- Inflammation of the conjuctivae, the membranes on the inner part of the eyelids and the membranes covering the whites of the eyes. These membranes react to a wide range of bacteria, viruses, allergy-provoking agents, irritants and toxic agents. Viral and bacterial forms of conjunctivitis are common in childhood. Conjunctivitis is also called pinkeye and red eye. The leading cause of a red eye is virus infection. Viral pink eye is usually associated with more of a watery discharge, not green or yellow in color, and is frequently associated with viral cold-like symptoms. The eyelids may be swollen. Sometimes looking at bright lights is painful. While viral pink eye, may not require an antibiotic, the doctor should see the child, as occasionally this form of pink eye can be associated with infection of the cornea, (the clear portion of the front of the eyeball). This infection must be correctly detected and treated. Viral pink eye is highly contagious. The bacteria that most commonly cause pink eye are staphylococcus, pneumococcus, and streptococcus. Symptoms include eye pain, swelling, redness, and a moderate to large amount of discharge, usually yellow or greenish in color. The discharge commonly accumulates after sleep. The eyelids may be stuck together requiring a warm wash cloth applied to the eyes to remove the discharge. This bacterial pink eye responds to repeated warm wash cloths applied to the eyes and antibiotic eye drops or ointment. Chlamydia is a form a bacterial that is an uncommon form of pink eye in the U.S., but is very common in Africa and the Middle Eastern countries. It can cause pink eye in adults and neonates. It is a cause of pink eye in adolescents and adults that can be sexually transmitted. Chlamydia pink eye is typically treated with tetracycline (except in children less than eight years old, because of possible teeth discoloration) or erythromycin. Allergic pink eye is usually accompanied by intense itching, tearing, and swelling of the eye membranes. Frequent causes include seasonal pollens, animal dander, and dust. It is frequently seasonal, and goes along with other typical "allergy" symptoms such as sneezing, itchy nose, or scratchy throat. Cold moist wash clothes applied to the eyes and over-the-counter decongestant eye drops give welcome relief. Your doctor can prescribe stronger medications if these remedies are not adequate.
* * *- acute contagious c. an obsolete term for an acute c. marked by intense hyperemia and profuse mucopurulent discharge. SYN: acute epidemic c., pinkeye.- acute hemorrhagic c. specific acute endemic c. with eyelid swelling, tearing, conjunctival hemorrhages, and follicles; usually caused by Enterovirus type 70.- acute viral c. an epidemic inflammation of the conjunctiva marked by follicles, especially in the lower fornix; may be caused by adenoviruses, herpesvirus, and Newcastle disease virus.- allergic c. an immunologic reaction mediated by immunoglobulin E associated with itching, redness, and tearing; it is typically seasonal and may affect up to 10% of the population.- angular c. a subacute bilateral conjunctival inflammation sometimes caused by the Moraxella bacillus, marked by redness of the lateral canthi and scanty, stringy discharge that adheres to the lashes. SYN: Moraxella c..- c. arida SYN: xerophthalmia.- chronic c. a persistent, bilateral, conjunctival hyperemia with scanty exudation; there is a tendency toward remission and exacerbation.- chronic follicular c. indolent inflammation of the conjunctiva, with discrete follicles in fornices that may be infective, toxic, or irritant in nature.- cicatricial c. a chronic progressive ocular affection that produces scarring of the conjunctiva primarily and of the cornea sequentially.- diphtheritic c. a severe conjunctival inflammation caused by Corynebacterium diphtheriae and characterized by an infiltrating membrane which on removal leaves a raw surface. SYN: membranous c..- giant papillary c. conjunctival inflammation characterized by large papillae and associated with sensitization to antigenic material present on the surface of a contact lens.- hyperacute purulent c. c. caused by Neisseria gonorrhea and marked by swollen congested conjunctiva, edematous eyelids, and a purulent discharge.- ligneous c. c. characterized typically by woody induration of the upper tarsal conjunctiva, whitish pseudomembrane, and, in severe cases, corneal opacity; usually bilateral.- c. medicamentosa a c. caused by medicine or toxin instilled into the conjunctival sac. SYN: toxicogenic c..- membranous c. SYN: diphtheritic c..- Moraxella c. SYN: angular c..- necrotic infectious c. a unilateral, suppurative, necrotic inflammation of the conjunctiva characterized by scattered, elevated white spots in the fornices and palpebral conjunctiva, and ipsilateral swelling of preauricular, parotid, and submaxillary lymph glands. SYN: Pascheff c..- neonatal c. SYN: ophthalmia neonatorum.- Parinaud c. a chronic necrotic inflammation of the conjunctiva characterized by large, irregular, reddish follicles and regional lymphadenopathy.- phlyctenular c. a circumscribed c. accompanied by the formation of small red nodules of lymphoid tissue (phlyctenulae) on the conjunctiva. SYN: phlyctenular ophthalmia.- pseudomembranous c. a nonspecific inflammatory reaction characterized by the appearance on the conjunctiva of a coagulated fibrinous plaque that may be peeled off from intact epithelium.- purulent c. a violently acute inflammation of the conjunctiva, with copious pus and a marked tendency for corneal involvement.- spring c. SYN: vernal c..- swimming pool c. a nonspecific red eye that can be caused by pool chlorination, adenovirus, and rarely, Chlamydia.- trachomatous c. a chronic infection of the conjunctiva due to Chlamydia trachomatis, characterized by conjunctival follicles and subsequent cicatrization. SEE ALSO: trachoma. SYN: granular c..- tularemic c., c. tularensis SYN: squirrel plague c..- vernal c. a chronic, bilateral conjunctival inflammation with photophobia and intense itching that recurs seasonally during warm weather; characterized in the palpebral form by cobblestone papillae in the upper palpebral conjunctiva and in the bulbar form by gelatinous nodules adjacent to the corneoscleral limbus. SYN: spring c., spring ophthalmia, vernal catarrh, vernal keratoconjunctivitis.- welder's c. SYN: ultraviolet keratoconjunctivitis.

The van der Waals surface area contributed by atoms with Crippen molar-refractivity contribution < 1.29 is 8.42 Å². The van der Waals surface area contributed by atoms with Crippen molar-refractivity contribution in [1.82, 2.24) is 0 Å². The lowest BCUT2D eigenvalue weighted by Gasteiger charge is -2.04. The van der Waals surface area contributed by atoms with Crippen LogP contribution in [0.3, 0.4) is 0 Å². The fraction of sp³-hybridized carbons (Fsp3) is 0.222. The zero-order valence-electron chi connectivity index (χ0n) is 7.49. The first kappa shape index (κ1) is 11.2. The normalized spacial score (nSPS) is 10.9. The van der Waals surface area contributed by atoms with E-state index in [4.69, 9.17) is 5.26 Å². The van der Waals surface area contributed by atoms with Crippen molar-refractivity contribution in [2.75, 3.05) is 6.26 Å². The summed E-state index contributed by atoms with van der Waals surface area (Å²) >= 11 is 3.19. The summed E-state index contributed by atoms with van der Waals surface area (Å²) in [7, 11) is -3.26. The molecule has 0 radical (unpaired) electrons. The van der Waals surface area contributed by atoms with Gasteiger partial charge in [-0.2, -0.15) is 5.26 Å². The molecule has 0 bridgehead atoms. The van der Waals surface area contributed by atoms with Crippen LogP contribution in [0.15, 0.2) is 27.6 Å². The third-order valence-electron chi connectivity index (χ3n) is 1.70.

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* * *n.inflammation of the conjunctiva, which becomes red and swollen and produces a watery or pus-containing discharge. It causes discomfort rather than pain and does not usually affect vision. Conjunctivitis may be caused by infection by bacteria or viruses (in which case it usually spreads rapidly to the other eye) or physical or chemical irritation. The patient usually recovers with no after-effects in one to three weeks; bacterial infections respond to antibiotic eye drops. Allergic (or vernal) conjunctivitis is acute or chronic inflammation of the cornea usually due to a specific allergen, such as pollen, animal danders, or dust. It is characterized by itching, irritation, redness, watering of the eyes, and light sensitivity. See also inclusion conjunctivitis, trachoma.
* * *con·junc·ti·vi·tis (kən-junk″tĭ-viґtis) pl. conjunctiviґtides. inflammation of the conjunctiva, generally consisting of conjunctival hyperemia associated with a discharge.
Medical dictionary. 2011.